A post on creativity and just doing it

As our projects are still in the throes of development, prep, or post, I’m trying something different with this week’s post — discussing creativity, inspiration, and mental blocks. Enjoy!

In a fit of pique that only a sudden burst of clarity brings, I unsubscribed from 15 individual email newsletters that I’d received over the last decade of my life.

A little context: I’m a writer who loves reading. Growing up, it was novels, short stories, the short summaries from the physical copy of TV Guide (older millennials and above, remember those? Younger millennials, just go ahead and google it).

Now, its email newsletters. (I’m still into the other forms of reading. My kingdom for a physical copy of a TV Guide!) Finance. Painting. Writing. Productivity. Film Festivals. Journalism on entertainment industry. Street photography. Sales tactics. Starting an online business. Travel hacking. Short stories.

I’m interested in a lot of stuff, so if it caught my eye, I subscribed and created a filter for it so that it bypassed my inbox. (I’m a little obsessive about digital organization). The email would sit in a column on the left side of my gmail inbox, bolded if unread.

Emails newsletters comfort and encourage me. If I was having a bad day, I’d look for a lil’ pickup-me-up from my column of carefully filtered, color coordinated labeled newsletters. There was always something new to learn, always something to be inspired by. I’ve learned so many interesting things in a range of subjects. Even if the email newsletter was not directly related to my chosen vocation of writer/director/producer, I’ve gotten chance to put into practice so much of what I’ve gleaned from my email newsletters.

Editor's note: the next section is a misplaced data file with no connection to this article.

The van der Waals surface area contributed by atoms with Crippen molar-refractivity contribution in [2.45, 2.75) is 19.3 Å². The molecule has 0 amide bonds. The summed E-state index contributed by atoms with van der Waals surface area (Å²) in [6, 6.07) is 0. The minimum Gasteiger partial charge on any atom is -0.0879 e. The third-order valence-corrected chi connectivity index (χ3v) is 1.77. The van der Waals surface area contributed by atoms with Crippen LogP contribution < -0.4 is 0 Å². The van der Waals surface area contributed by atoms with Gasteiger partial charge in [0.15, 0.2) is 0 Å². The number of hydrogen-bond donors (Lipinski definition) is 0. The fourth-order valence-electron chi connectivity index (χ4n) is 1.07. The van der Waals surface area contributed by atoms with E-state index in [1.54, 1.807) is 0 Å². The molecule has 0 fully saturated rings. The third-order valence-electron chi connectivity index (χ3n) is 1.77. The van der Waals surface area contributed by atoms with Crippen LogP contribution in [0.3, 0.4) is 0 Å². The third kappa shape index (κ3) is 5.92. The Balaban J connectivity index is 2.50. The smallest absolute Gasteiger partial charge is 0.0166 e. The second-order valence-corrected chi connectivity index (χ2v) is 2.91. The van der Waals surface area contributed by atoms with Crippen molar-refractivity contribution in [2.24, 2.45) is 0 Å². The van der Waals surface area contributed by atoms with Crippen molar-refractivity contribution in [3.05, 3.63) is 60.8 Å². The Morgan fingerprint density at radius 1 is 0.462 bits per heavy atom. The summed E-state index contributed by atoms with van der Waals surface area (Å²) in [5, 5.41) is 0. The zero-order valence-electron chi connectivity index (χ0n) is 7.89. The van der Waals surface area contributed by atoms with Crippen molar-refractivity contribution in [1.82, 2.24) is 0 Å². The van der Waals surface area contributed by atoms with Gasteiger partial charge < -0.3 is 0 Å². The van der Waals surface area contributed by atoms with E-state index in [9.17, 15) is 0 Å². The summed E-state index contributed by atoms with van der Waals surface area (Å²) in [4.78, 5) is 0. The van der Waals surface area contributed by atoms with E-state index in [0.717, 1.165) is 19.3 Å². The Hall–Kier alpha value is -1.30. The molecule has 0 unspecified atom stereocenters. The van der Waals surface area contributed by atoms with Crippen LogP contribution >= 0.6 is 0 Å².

But as of late, all this ready information at my fingertips drains me. Because for me, marking unread emails read required me actually reading them. Because I can’t not read something. I need to know what “lied beneath” in my left hand column of unread emails. Just marking it as read wasn’t enough.


What if I missed something important? Something crucial? Some nugget of insight that might unlock a mystery of the universe for me? Something that would make a better storyteller? A wiser human being?

In the dining room of my friend’s house, with browser littered with too many open tabs, it finally crystallized for me. I was trying to write an email, develop a creative brief AND participate in a conversation about how to edit an upcoming VR series. (More on that later). All the while, distracted by four unread emails. So I gave in and checked them. One was about finance. Two were about film festivals. The last was about writing.

All the while, distracted by four unread emails. So I gave in and checked them. One was about finance. Two were about film festivals. The last was about writing.

Perhaps circularly valuable, but not time sensitive or even important. Why did I check those emails? I could have let them sit until a better time. I was angry — at myself, and how easily I get distracted. Why did I let myself do it?

God knows I’ve done that plenty of times over the years. But in one painful, embarrassing moment that was known only until me (until now), I finally had the courage to admit that I can’t always justify my love of reading as a substitute for writing. Clearly, for me, this thirst for knowledge is teetering on obsessive. And since I’m a writer, that poses a problem.

I had a decision to a make. Pretend like I didn’t have a problem. Or do something about it.